Terms like “the cloud” are being used with increasing frequency even outside of tech circles, and that’s leading many people to ask about the finer points of these systems. Enterprise cloud computing raises even more questions to those outside of tech environments, and knowing the basics is an important first step to understanding if this type of system can work for a particular business.
The Basics of Enterprise Cloud
Cloud computing is becoming nearly ubiquitous in modern businesses. In fact, Forbes Magazine recently reported: “70% of all organizations have at least one app in the cloud today.” Enterprise cloud computing allows businesses to outsource IT services to cloud vendors. One such service is known as Software as a Service (SaaS). In this service, companies purchase access to software services (or apps) that the vendor delivers over the Internet. There are also other types of outsourcing, including communications, platform, and infrastructure.
Benefits of Cloud Outsourcing
Businesses have turned in large numbers to enterprise cloud solutions because the benefits are tangible and quantifiable. With this type of solution, businesses can do many things that they are unable to do with conventional storage. They can scale their storage and machines to significant levels of data, going as high as measurements in petabytes, which exceed gigabytes. They can do this from one central console with one single employee.
In addition, purchasing cloud computing services is cost-effective, because a business is able to purchase just what they need as they grow, rather than making costly investments up front that might not serve their needs. Cloud vendors also offer levels of security that far exceed what the average business could provide on its own. For these reasons, many businesses are moving to enterprise cloud solutions.
Other Important Terminology
Within enterprise cloud, there are several important terms to understand. One such term is all-flash arrays. The average computer user is most likely familiar with what is known as a flash memory drive. A flash drive is different than traditional RAM disk storage because it is a non-volatile memory that can hold data even without power. Flash is used for storage memory, and as such, is a valuable asset for businesses that require large amounts of storage in the cloud.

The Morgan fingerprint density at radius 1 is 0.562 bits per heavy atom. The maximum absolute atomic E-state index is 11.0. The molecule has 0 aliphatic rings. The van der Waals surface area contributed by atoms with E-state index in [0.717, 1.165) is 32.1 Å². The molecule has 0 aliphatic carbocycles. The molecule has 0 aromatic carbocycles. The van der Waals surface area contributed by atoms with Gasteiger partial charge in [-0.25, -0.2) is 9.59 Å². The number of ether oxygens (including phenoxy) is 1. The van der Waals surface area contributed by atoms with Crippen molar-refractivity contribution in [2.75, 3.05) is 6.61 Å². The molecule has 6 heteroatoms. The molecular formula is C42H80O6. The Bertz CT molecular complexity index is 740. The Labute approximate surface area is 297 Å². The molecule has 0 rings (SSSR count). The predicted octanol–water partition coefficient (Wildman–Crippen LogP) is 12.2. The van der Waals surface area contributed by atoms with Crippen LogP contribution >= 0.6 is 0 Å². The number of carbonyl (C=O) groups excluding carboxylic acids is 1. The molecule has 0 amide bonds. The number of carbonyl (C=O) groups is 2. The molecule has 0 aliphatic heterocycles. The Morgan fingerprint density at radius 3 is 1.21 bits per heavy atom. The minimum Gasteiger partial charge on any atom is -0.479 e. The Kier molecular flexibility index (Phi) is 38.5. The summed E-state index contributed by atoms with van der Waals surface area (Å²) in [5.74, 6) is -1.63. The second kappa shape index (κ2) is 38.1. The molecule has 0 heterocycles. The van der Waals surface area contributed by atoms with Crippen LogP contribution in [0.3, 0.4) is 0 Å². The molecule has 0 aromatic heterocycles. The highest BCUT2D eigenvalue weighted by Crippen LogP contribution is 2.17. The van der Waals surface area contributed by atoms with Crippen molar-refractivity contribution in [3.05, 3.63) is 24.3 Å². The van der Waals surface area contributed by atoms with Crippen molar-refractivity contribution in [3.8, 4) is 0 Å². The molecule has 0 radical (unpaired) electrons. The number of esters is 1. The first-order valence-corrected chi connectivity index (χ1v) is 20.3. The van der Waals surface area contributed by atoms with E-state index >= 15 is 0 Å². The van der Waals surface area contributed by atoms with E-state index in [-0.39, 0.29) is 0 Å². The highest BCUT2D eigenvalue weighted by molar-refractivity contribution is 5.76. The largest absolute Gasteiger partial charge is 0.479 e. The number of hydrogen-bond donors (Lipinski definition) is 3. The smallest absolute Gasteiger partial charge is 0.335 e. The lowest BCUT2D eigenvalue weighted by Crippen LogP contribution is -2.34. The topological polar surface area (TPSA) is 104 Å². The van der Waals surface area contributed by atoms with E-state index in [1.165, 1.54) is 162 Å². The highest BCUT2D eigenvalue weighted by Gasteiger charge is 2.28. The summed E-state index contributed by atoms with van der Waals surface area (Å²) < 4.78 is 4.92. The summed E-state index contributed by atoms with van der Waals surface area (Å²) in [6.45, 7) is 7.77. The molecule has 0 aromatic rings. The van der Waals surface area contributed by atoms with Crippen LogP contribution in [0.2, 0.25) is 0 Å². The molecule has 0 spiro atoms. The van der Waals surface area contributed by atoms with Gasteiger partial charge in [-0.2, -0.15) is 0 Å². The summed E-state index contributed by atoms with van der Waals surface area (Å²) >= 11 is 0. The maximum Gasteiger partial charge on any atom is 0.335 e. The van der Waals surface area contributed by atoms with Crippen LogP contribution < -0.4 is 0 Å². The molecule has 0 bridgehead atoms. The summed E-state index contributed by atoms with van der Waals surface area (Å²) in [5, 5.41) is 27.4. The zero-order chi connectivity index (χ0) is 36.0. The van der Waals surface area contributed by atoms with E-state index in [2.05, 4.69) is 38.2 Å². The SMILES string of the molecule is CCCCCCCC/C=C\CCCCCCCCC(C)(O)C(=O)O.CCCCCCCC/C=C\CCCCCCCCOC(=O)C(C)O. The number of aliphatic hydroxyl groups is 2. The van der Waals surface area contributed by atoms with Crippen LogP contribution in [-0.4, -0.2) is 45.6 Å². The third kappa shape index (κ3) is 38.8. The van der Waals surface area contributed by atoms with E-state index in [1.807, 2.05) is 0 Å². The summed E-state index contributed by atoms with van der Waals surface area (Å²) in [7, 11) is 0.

In terms of all-flash arrays, or AFAs, a report from MIT Technology Review highlights several ways AFAs benefit enterprise storage. Among these benefits are cost reductions, high data-mobility speeds, and fast analytics. Additionally, AFAs help businesses operate in more environmentally friendly ways by reducing the heat needed by traditional arrays. The benefits that AFAs bring to businesses help companies gain a competitive advantage because increased speed when it comes to data helps speed up decision-making processes overall and improve product and service to the marketplace.
The Future of Business Computing
More and more businesses are beginning to understand the benefits of enterprise cloud and are implementing it for their processes. With AFAs bringing additional benefits, the future of business computing continues to ride the trend of cloud solutions. The companies who don’t ride this technological wave will inevitably be their competition soars on the cloud.